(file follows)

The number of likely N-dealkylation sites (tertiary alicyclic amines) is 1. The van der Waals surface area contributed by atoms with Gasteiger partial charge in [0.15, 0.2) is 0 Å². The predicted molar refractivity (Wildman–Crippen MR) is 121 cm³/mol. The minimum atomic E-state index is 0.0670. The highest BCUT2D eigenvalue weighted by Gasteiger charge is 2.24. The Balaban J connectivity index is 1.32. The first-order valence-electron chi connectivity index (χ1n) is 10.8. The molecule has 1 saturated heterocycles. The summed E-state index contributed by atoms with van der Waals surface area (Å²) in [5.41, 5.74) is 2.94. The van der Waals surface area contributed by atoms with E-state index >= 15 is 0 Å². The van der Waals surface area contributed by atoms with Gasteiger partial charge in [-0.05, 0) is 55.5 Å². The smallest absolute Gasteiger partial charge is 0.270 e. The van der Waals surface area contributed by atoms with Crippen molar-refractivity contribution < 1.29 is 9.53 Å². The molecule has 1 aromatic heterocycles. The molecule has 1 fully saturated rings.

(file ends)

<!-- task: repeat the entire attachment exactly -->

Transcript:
The number of likely N-dealkylation sites (tertiary alicyclic amines) is 1. The van der Waals surface area contributed by atoms with Gasteiger partial charge in [0.15, 0.2) is 0 Å². The predicted molar refractivity (Wildman–Crippen MR) is 121 cm³/mol. The minimum atomic E-state index is 0.0670. The highest BCUT2D eigenvalue weighted by Gasteiger charge is 2.24. The Balaban J connectivity index is 1.32. The first-order valence-electron chi connectivity index (χ1n) is 10.8. The molecule has 1 saturated heterocycles. The summed E-state index contributed by atoms with van der Waals surface area (Å²) in [5.41, 5.74) is 2.94. The van der Waals surface area contributed by atoms with E-state index >= 15 is 0 Å². The van der Waals surface area contributed by atoms with Gasteiger partial charge in [-0.05, 0) is 55.5 Å². The smallest absolute Gasteiger partial charge is 0.270 e. The van der Waals surface area contributed by atoms with Crippen molar-refractivity contribution < 1.29 is 9.53 Å². The molecule has 1 aromatic heterocycles. The molecule has 1 fully saturated rings.